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A record number of 12 this session offer 40 bills to 'write a new chapter in history.'

PMG PHOTO: JONATHAN HOUSE - Sen. James Manning Jr. of Eugene claps after being sworn in as President Pro Tempore of the Oregon Senate on Monday, January 11th.Lawmakers from Oregon's racial and ethnic minorities have laid out their agenda for a session that reflects their record numbers in the state Legislature.

The agenda announced by the Black, Indigenous, People of Color Caucus consists of 40 bills covering policing and criminal justice, economic opportunity, education, health care, human services and housing, tax issues and the political process.

The 2021 Legislature has 12 members of color — nine in the House and three in the Senate — out of a total of 90. The nationwide protests after the May 25 death of George Floyd by a Minneapolis police officer have called attention to racial justice issues, including Oregon's history of discrimination against people of color.

Sen. James Manning Jr., a Democrat from Eugene who is now Senate president pro tem, said the agenda is a step toward resolving many of those longstanding issues.

"Members of the BIPOC caucus and increasingly the general public are aware of the legacies of racial inequality in Oregon," Manning said. "We are excited by the prospect of using 2021 to write a new chapter in that history, demonstrating a model of lawmaking with an intentional eye towards equity. We welcome the support of our legislative colleagues, allies and stakeholders as we chart this new path for our communities."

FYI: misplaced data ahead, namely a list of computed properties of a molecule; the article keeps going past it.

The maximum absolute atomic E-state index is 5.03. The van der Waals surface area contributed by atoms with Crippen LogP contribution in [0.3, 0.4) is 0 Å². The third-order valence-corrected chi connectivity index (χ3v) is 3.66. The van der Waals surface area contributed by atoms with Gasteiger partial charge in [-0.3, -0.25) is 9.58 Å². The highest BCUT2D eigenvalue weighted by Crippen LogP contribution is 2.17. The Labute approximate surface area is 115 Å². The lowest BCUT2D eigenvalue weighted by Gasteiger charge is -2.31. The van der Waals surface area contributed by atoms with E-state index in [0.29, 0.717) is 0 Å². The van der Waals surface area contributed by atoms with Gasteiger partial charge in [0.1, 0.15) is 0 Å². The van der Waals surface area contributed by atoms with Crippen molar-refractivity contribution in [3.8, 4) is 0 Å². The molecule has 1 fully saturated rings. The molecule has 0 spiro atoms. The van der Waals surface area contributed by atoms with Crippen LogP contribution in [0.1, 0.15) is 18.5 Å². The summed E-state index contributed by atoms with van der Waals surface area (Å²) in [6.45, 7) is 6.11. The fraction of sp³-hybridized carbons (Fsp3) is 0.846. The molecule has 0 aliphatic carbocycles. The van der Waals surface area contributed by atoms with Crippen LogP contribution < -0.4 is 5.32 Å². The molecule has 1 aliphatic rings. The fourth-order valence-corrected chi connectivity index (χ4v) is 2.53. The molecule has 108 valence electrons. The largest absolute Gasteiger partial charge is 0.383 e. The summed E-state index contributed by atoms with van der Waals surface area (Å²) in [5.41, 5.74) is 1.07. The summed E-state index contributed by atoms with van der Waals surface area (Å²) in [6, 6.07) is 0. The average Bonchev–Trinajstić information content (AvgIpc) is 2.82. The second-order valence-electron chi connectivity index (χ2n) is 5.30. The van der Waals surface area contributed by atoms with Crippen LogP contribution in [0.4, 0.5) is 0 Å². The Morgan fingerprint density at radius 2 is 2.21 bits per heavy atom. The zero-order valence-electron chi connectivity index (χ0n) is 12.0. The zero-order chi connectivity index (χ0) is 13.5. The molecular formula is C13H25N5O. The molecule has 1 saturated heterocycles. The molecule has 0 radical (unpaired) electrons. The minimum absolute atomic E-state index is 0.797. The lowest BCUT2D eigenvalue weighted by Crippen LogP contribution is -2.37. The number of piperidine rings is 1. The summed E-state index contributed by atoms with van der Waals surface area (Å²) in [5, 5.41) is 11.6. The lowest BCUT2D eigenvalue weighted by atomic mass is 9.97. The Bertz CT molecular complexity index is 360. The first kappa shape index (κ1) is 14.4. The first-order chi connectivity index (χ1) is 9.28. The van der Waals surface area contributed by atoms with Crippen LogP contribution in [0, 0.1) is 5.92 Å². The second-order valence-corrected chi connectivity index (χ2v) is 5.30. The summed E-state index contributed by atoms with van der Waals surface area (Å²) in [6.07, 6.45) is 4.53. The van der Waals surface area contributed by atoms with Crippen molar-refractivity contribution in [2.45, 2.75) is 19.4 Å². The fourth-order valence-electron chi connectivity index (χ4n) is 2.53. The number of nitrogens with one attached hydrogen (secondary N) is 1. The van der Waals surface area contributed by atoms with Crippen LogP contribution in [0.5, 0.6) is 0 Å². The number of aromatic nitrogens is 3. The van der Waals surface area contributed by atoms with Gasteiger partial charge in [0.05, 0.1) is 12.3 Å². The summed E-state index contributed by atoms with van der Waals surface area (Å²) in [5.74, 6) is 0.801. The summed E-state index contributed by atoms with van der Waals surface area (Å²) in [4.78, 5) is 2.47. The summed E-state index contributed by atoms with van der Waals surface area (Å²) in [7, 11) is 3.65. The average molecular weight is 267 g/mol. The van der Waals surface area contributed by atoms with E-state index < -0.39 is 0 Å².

Manning is the third senator of color to be president pro tem, who presides over the chamber in the absence of the president. The others were Mae Yih of Albany (1993) and Margaret Carter of Portland (2005 and 2007).

In addition to Manning, Lew Frederick and Kayse Jama, Democrats from Portland, sit in the Senate. All are Black. Jama, the newest, was appointed to the two years remaining in the term of Shemia Fagan, who is now secretary of state.

The new members in the House are Reps. Wlnsvey Campos of Aloha, Khanh Pham of Portland and Ricki Ruiz of Gresham. They join Reps. Teresa Alonso Leon of Woodburn, Janelle Bynum of Clackamas, Diego Hernandez of Portland, Mark Meek of Oregon City, Andrea Salinas of Lake Oswego and Tawna Sanchez of Portland. All are Democrats.

Salinas, now the House majority whip, said other crises during the past year have shown the vulnerabilities of communities of color and the need to deal with disparities.

"The past year has brought new attention to the racial inequities in our criminal justice system and exposed the ways in which structural inequities have made BIPOC communities particularly vulnerable to dangers like the COVID-19 pandemic and wildfires across the state," she said.

"Intentional policymaking can address those inequities and build the resilience of these communities to support a better future for all Oregonians. We look forward to carrying forward this work in 2021 and beyond."

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A list of priorities, as released by the Black, Indigenous, People of Color caucus, is below. Some are listed by Legislative Counsel numbers, which refer to drafts that are public only if members choose to share them. All bills are assigned different numbers when they are introduced in each chamber for referrals to committees; those are public.